4. Good question! The difference is only visible if you have a blank line(s) after your paragraph. vip (inner) will not select the trailing blank newline; vap (all) will select all trailing newlines. This is most obvious if you have a paragraph afterwards; vipd will leave extra whitespace; vapd will not.

  5. steve says:

    vip (inner) will not select the trailing blank newline; vap (all) will select all trailing newlines.

    Hm. I didn’t see that because I tested with the following:

    On the F in FIRST, ‘yipp’ and ‘yapp’ both result in


    rather than


    Although, I suspect that’s not got anything to do with ‘ap’ and ‘ip’ sometimm, but instead is that the rules of ‘p’ are more complicated than I think they are.

  6. Vikas says:

    My expected result of “yapp” in the case mentioned by you is:

    To get the result you expect, you should do “yapjp” instead

  7. mikisvaz says:

    I use gqap to format a paragraph

  8. Marc says:

    Hi and thanks for this article, the last trick is really good (the highlight OverLength one), but how could I have a function highlight the overlength chars, and when I call this function again stop highlighting them ? because it’s annoying to highlight these chars always, as for some config files there a lots of long lines and I don’t need them highlighted. Thx anyway, keep posting good & deep tips (esp. deep ones, going thoroughly on one special feature of our favorite editor).

  9. I don’t know, and I’d love to know the answer if there is one. I suspect this has to do with autocommand naming and selective disabling.

  10. Jithin says:

    For some reason The highlighting part is not happening for me.

    I have these in my vimrc

    set textwidth=80
    set fo-=t “prevent auto word wrapping
    augroup vimrc_autocmds
    autocmd BufRead * highlight OverLength ctermbg=darkgrey guibg=#592929
    autocmd BufRead * match OverLength /\%80v.*/
    augroup END

    Can you help me out in what is going wrong ?

    augroup END

  11. It looks like the BufRead command only triggers when you edit an old file. Try BufEnter; I’ve updated my post accordingly.

  12. William Robertson says:

    Thanks for the tip! I’d come across textwidth before but never really got to the bottom of it. In particular I found that even when I set tw=0 in my _vimrc, reloading _vimrc itself or any .vim file would set it back to 78 – a bit short for me since I no longer use punch cards or a vt100 monitor. It turned out that the copy of vim.vim in ftplugin (there seem to be several) was the culprit. Copied that to my local vimfiles\ftplugin, edited it, problem solved :)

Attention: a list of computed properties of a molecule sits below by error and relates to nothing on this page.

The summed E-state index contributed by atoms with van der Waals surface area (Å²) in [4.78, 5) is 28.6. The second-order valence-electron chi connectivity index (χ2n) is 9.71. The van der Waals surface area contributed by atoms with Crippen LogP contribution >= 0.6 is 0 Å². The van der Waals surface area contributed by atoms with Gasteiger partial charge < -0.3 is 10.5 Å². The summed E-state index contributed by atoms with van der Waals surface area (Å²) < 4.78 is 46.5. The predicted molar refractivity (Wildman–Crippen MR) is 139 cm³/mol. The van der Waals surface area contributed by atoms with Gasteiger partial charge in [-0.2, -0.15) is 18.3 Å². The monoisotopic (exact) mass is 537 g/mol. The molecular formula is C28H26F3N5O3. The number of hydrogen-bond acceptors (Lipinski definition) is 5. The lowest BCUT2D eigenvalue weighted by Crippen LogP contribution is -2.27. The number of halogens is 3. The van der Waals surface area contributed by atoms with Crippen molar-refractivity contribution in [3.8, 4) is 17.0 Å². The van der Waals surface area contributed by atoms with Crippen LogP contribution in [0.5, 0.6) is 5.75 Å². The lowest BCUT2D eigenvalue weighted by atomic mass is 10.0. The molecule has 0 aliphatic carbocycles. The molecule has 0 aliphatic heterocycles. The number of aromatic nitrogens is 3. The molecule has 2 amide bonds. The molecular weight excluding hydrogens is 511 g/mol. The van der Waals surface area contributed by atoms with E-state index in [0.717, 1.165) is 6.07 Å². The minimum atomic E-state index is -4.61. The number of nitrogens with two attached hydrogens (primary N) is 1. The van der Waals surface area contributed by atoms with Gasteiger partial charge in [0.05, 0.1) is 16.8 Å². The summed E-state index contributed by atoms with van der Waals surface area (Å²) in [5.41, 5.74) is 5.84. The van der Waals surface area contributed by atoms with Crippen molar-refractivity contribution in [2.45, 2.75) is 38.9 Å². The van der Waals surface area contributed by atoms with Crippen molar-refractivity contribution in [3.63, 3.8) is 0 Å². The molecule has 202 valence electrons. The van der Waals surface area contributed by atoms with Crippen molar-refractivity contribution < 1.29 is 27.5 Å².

13. Todd Eddy says:

    Just wanted to say thanks for pointing me in right direction (formatoptions) so here’s a tip that’s different than your “one more neat trick”.

    In vim 7.3 this is built in. Place this in your vimrc (not sure if this will format as code so just indent everything between the start and end if to make it look pretty)

    " Vim v7.3 settings·
    if v:version >= 703
    " Mark ideal text width (set by textwidth)
    set colorcolumn=+1

    now you’ll see a bar where the ideal width should be. Problem I was running into is in programming the autowrap doesn’t work too well. So I have that individual filetype set “formatoptions-=t” so it doesn’t auto wrap code but it will still autowrap comments which is what I want.

    Rest of my vim stuff if people are curious: https://github.com/vrillusions/dotfiles

  14. Faheem says:

    Thanks! Toggling fo was what I needed. However, regarding using ‘vip’ for paragraph selection, how can I follow it up with a ‘comment (#) the selected paragraph?’ Thanks

  15. Faheem says:

    Figured that a simple vmap in my vimrc takes care of the ‘comment’ bit:

    ” comment/uncomment blocks of code (in vmode)
    vmap ## :s/^/#/gi:nohl

  16. Phil says:

    Since vim 7.3, you can also use:

    set colorcolumn=+1

    To set a vertical line on {textwidth}+1

    Edward: This is a really great suggestion, and what I use now!

  17. Jason says:

    gqip is my new favorite compound command! I’ve been looking for this for a while!

  18. […] for automatically wrapping, there was a good article introducing textwidth and formatoption. However, strangely that they seems no effect on my […]

  19. ipirlo says:

    @Faheem, try the pluggin tcomment or nerd commenter, quite a few useful commenting commands